semi-conductor fabrication methods.
5. Electronic Measurement advantages of Capacitive sensors
a. The fundamental measurement circuits to measure capacitance changes are similar to the ones used to
measure resistance changes.
b. However, instead of using analog DC voltages of the micro-to-millivolt range outputs, we use the charge
discharge frequency of a capacitor – converted into a square wave output – as the fundamental
c. This gives us two advantages:
i. Noise immunity: Since we are not trying to measure the level of a tiny analog DC signals (0 to 20
milliVolt) in the midst of ambient noise (of the order of +/- 1 millivolt) our noise levels are much lower.
We measure the number of low to high transitions of the square wave (frequency) of the output signal –
and so at a very low analog level – our signals are “digital”.
ii. We don’t need an ADC to convert the signal into a digital format. By counting the pulses of the square
wave (or low to high level transitions) we get a “count” of the wave in a defined time interval. Generally
speaking, this counting function is easily available on a Digital I/O pin of most commonly available micro-
iii. By reducing the noise levels and allowing the change to be measured with fewer, less stringent
components, we reduce the size, cost and complexity of end user application designs
iv. This reduction allows us to pack more features into the sensors itself – in the form of built in digital
communication modules with USB/WiFi/Zigbee/Serial protocols, algorithms to convert raw signals into
readily usable calibrated data and easy to use ASCII command set to access the finished data
6. Versatility of Capacitive Sensors
a. These sensors are very versatile because the basic fundamental unit changes in response to three
parameters – Area, Distance and the Dielectric Constant
b. One can vary one or more of these parameters to measure various physical quantities
c. For e.g. One can use a capacitive sensor to sense position (by varying the gap or varying the area). Such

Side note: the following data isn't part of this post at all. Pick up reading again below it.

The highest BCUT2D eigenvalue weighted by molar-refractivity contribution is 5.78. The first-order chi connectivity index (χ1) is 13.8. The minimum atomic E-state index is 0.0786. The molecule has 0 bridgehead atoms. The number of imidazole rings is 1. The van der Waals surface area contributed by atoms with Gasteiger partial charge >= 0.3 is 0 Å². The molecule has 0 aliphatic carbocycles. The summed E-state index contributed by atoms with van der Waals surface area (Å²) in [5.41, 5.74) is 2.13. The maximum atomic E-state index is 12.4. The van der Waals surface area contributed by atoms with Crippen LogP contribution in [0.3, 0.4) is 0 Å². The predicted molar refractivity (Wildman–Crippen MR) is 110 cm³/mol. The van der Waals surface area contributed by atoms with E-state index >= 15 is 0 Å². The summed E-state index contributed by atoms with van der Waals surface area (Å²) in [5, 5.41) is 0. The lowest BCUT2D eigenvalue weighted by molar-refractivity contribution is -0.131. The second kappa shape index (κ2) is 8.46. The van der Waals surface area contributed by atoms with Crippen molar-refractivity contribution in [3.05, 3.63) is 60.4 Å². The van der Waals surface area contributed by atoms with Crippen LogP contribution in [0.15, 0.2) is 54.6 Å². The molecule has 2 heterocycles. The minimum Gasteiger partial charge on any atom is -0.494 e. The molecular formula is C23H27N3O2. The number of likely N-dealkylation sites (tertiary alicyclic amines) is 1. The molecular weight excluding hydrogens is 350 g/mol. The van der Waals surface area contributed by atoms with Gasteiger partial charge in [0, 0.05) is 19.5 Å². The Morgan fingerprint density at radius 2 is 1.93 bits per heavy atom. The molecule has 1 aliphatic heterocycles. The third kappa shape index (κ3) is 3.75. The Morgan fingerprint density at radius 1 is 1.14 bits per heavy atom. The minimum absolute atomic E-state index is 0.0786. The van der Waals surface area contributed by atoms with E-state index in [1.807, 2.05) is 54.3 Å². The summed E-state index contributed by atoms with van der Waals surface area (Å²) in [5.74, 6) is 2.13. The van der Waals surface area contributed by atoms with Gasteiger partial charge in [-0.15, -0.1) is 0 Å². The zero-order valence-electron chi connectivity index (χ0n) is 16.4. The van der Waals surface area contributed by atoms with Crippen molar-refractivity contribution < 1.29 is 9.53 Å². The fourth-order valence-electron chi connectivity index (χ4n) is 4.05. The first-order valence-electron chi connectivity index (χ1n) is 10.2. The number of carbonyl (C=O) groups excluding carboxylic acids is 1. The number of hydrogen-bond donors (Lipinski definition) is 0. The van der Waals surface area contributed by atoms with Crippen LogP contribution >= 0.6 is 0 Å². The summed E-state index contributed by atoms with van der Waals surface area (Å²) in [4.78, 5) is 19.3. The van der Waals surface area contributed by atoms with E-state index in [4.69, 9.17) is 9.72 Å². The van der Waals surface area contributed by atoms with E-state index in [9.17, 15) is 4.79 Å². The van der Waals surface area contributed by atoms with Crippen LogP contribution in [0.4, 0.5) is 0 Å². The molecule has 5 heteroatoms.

position sensors can be used to detect the thickness of films, or detect earthquakes or be used to create
d. By varying the area of overlap, once can create a Torque sensor or rotary encoder
e. By varying the dielectric property of the substance between the plate, one can detect things such as
variations in humidity or the change of material properties (such as the quality of motor oil in an engine)
with time and use.
f. A proximity or touch sensor can be created by the capacitive coupling of a finger coming close to a
capacitive zone. Such "touch sensors" are now commonly used in applications such as smart phones,
appliance control panels, car dashboards and other interactive panel applications.
g. One can combine various sensing elements into a single unit to make a multi-purpose sensor with the basic
capacitive sensing platform we have created.
7. Cost of manufacture
a. Because capacitive sensors can be built with a variety of materials and one does not need to carefully attach
strain gauges to a smooth, clean surface with carefully chosen adhesive materials, the manufacturing
process is simpler and can be easily automated
b. When produced in volume, the cost of manufacturing capacitive sensors are an order of magnitude cheaper
than producing similar volumes of resistive load cells manually.
c. This cost difference is magnified several fold as the devices get smaller and smaller. It becomes impossible
to build tiny force or load cells based on resistive techniques because of the difficulty of bonding tiny strain
gauges to mechanical members
d. If MEMs techniques are used to build resistive devices, the signal to noise ratios are not adequate to get
reliable performance at the strains achievable in the system and are sometimes prohibitively expensive in
Therefore capacitive sensing techniques offer a great combination of three key parameters: high sensitivity, small size
and low cost – a hard to beat combination!
To know more about sensors click on-
Capacitive load cells
Resistive load cells